Fanny Crosby


Fanny Crosby : biography

March 24, 1820 – February 12, 1915

Marriage and family

In the summer of 1843 Crosby met her future husband, Alexander Van Alstyne, Jr. (sometimes Van Alstine or Van Alsteine)Ruffin (1995), p. 80. Alexander was blind and enrolled at the NYIB, where he was a casual acquaintance of Crosby and sometimes a student in her classes.Blumhofer (2005), p. 69. From 1855 Van Alstyne was a teacher at NYIB for two years. During this time Crosby and Van Alstyne, whom his friends called "Van", were engaged to be married, necessitating her resignation from NYIB three days prior to their wedding at Maspeth, New York, on March 5, 1858.Blumhofer (2005), p. 90.

After their wedding, the Van Alstynes lived in a small home in the small rural village of Maspeth, New York, then with a population of about 200 people.Blumhofer (2005), p. 93.Crosby (1903), p. 94. At Van’s insistence, Crosby continued to use her maiden name as her literary name for her compositions,Crosby (1903), pp. 92–93. but she chose to use her married name on all legal documents.Neptune (2001), p. 78. However, according to Crosby biographer Edith Blumhofer: "Despite her education, her handwriting was barely legible, and on legal documents she signed her name with an X witnessed by friends".Blumhofer (2005), p. 200.

In 1859 the Van Alstynes had one daughter, Frances, who died in her sleep soon after birth.Neptune (2001), p. 86. While some believe the cause was typhoid fever,For example, see Eleanor Charles, "Fanny Crosby’s Day", The New York Times (August 30, 1992), Darlene Neptune speculates that it was SIDS, and that Crosby’s hymn, "Safe in the Arms of Jesus" was inspired by her daughter’s death.Neptune (2001), pp. 86–87.

After the death of their daughter, Van became increasingly reclusive,Neptune (2001), pp. 79, 87. and Crosby never spoke publicly about being a mother, only mentioning it in a few interviews toward the end of her life, when she said: "Now I am going to tell you of something that only my closest friends know. I became a mother and knew a mother’s love. God gave us a tender babe but the angels came down and took our infant up to God and to His throne".

After the death of their daughter, later in 1859 the Van Alstynes moved frequently, "establishing a pattern that continued for the rest of their lives", and never owned their own home, living in rented accommodation without a lease.Blumhofer (2005), p. 98.

In addition to Crosby’s income as a poet and lyricist, Van played the organ at two churches in New York City, and gave private music lessons. Although Crosby and Van could have lived comfortably on their combined income, Crosby "had other priorities and gave away anything that was not necessary to their daily survival". Crosby and Van also organized concerts, with half the proceeds given to aid the poor, in which Crosby gave recitations of her poems and sang and Van Alstyne played various instruments.Neptune (2001), pp. 76, 78. While Van Alstyne provided the music for some of her poetry,For example, see three songs in Knapp (1869) and "Stay Thee, Weary Child", in W. H. Doane and Robert Lowry, ed., Pure Gold (New York, NY: Biglow and Main, 1871):44, Crosby indicated that "his taste was mostly for the wordless melodies of the classics". The Van Alstynes collaborated on the production of a hymnal featuring only hymns written by them, but it was rejected by Biglow and Main, ostensibly because the directors believed the public would not buy a hymnal featuring only two composers, but probably due to the complexity of the melodies.Ruffin (1995), pp. 107, 110. In 1874, Crosby was reported to be "living in a destitute condition".J.W. Neighbor, ed., Neighbor’s Home Mail: The Ex-soldiers’ Reunion and National Camp-fire, Issue 2 (s.n., 1874):62.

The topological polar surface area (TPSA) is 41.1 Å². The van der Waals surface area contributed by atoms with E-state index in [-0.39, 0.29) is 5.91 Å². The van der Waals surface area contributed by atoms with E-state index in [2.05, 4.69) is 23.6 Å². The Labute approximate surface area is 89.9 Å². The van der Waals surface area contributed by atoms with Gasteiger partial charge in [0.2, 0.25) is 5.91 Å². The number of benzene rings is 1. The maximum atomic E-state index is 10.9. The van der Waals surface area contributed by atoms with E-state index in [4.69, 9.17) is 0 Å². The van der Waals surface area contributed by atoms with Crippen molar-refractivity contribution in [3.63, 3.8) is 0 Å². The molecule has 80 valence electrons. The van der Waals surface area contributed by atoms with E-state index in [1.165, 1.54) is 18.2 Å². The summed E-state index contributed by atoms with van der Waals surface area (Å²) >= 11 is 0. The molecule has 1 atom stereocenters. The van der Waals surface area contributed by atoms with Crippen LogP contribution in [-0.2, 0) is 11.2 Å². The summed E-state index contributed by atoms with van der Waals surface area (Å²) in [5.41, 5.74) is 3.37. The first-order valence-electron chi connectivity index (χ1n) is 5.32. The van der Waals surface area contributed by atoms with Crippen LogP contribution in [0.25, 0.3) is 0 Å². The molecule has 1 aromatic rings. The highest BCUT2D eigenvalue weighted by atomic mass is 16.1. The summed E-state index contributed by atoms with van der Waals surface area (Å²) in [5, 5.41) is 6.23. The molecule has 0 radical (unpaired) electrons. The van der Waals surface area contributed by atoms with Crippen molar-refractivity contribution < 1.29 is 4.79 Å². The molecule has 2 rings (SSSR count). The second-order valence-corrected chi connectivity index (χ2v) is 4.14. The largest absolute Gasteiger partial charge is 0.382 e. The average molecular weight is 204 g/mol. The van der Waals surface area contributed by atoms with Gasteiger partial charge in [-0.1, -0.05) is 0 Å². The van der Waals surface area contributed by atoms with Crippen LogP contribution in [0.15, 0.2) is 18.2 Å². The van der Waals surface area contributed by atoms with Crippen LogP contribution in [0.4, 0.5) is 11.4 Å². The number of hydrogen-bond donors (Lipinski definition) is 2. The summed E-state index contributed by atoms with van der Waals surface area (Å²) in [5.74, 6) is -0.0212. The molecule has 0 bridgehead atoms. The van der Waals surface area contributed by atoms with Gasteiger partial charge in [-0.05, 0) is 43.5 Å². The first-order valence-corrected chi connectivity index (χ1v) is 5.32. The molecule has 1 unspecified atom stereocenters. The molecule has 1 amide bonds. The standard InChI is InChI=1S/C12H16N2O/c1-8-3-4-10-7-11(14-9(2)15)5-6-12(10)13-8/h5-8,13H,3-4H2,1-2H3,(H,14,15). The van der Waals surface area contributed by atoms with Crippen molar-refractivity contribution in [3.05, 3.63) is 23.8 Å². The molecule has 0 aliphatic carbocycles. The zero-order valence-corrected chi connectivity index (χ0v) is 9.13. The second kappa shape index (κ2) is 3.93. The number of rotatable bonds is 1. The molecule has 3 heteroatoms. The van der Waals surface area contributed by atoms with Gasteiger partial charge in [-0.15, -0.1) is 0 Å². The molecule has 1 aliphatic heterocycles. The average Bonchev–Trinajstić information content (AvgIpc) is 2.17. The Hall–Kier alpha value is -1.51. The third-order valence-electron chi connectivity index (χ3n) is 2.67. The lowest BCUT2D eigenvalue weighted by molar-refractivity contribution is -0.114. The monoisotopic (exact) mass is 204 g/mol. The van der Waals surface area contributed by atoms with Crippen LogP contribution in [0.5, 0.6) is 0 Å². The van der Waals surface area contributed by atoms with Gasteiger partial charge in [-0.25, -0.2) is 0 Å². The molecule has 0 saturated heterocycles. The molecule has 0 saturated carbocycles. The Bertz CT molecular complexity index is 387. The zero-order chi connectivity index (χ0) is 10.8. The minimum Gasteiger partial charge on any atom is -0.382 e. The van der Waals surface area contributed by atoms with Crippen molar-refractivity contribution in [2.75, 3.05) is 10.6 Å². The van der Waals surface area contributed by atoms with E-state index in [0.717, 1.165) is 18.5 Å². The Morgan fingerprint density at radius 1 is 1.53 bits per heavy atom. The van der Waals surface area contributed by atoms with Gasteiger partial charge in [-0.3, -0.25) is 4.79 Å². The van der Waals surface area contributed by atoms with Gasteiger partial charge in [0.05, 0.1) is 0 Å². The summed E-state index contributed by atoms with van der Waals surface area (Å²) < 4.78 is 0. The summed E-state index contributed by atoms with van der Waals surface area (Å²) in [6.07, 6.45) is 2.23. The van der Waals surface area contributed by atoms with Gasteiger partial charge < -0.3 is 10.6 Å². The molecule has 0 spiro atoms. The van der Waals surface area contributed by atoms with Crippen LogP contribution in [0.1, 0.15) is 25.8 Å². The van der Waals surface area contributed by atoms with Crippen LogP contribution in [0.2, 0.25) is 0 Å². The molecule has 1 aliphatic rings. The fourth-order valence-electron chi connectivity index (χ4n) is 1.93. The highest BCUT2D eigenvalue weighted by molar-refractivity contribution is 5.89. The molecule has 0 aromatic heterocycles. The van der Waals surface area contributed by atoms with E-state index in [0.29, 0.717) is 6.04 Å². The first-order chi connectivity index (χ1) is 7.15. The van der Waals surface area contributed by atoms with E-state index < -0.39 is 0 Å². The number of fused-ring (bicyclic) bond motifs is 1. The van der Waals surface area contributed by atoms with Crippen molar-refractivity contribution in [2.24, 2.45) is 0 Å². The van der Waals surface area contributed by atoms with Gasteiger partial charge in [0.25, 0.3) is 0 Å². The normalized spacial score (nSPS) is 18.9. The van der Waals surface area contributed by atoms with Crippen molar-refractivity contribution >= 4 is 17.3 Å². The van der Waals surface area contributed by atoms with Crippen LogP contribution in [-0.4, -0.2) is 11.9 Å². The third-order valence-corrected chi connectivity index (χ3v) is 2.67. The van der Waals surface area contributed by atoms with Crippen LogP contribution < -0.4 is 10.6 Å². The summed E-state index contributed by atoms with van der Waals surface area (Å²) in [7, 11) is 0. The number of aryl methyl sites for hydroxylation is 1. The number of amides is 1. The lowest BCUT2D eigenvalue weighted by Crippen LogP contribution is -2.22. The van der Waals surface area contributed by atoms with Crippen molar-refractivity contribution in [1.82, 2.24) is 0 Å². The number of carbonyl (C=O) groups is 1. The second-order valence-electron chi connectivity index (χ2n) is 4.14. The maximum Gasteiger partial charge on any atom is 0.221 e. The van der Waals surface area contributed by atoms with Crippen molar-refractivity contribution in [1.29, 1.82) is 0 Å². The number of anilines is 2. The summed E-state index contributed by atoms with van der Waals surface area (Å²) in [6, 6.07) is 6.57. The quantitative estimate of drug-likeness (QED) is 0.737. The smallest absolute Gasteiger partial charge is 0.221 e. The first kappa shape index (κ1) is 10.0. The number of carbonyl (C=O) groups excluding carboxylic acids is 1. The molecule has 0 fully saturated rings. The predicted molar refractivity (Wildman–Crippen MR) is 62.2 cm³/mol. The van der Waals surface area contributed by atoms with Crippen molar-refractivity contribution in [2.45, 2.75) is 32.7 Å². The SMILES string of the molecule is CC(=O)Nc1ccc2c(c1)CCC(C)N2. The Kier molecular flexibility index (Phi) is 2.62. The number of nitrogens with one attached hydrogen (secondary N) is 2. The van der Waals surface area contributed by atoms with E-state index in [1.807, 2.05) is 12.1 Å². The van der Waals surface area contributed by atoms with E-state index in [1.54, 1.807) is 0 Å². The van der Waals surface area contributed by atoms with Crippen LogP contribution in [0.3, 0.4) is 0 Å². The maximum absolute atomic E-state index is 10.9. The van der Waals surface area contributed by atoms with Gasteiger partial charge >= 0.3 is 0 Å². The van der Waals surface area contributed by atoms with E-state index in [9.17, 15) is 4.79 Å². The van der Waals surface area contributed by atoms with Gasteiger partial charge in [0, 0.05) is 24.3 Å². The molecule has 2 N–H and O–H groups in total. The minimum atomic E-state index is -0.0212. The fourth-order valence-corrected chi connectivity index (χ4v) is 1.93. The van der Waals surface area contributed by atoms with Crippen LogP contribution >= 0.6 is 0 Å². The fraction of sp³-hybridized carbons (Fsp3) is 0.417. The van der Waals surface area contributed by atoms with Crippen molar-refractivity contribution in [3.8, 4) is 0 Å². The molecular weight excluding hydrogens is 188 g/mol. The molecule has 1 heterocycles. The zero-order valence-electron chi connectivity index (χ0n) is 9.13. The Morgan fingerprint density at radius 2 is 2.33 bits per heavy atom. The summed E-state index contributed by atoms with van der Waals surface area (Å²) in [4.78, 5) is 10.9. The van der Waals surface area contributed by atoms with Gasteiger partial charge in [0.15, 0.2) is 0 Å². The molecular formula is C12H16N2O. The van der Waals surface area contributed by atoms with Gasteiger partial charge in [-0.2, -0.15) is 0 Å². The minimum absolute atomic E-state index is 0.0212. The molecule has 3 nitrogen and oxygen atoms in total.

For many years the Van Alstynes had "a most unusual married life",Blumhofer (2005), p. 313. and lived together only intermittently.Blumhofer (2005), p. 204. By 1880 Crosby and her husband had separated,Lynn Japinga, "Crosby, Frances ("Fanny") Jane", in The Westminster Handbook to Women in American Religious History, eds. Susan Hill Lindley and Eleanor J. Stebner (Westminster John Knox Press, 2008):51. with them living both separately and independently due to a rift in their marriage of uncertain origin.Blumhofer (2005), p. 310. At one point soon after, she moved to a "dismal flat" at 9 Frankfort Street, near one of Manhattan’s worst slums in the Lower East Side.Ruffin (1995), p. 132. Thereafter, she lived at several different addresses in and around Manhattan. Blumhofer suggests their estrangement was because Van denied Crosby the romantic love she desired due to the effect of the death of their daughter in 1859, and because their housing choices offered them little privacy.Blumhofer (2005), pp. 313–314. Others suggest the separation was the result of in the increase of Crosby’s outside interests, including writing hymns and rescue work.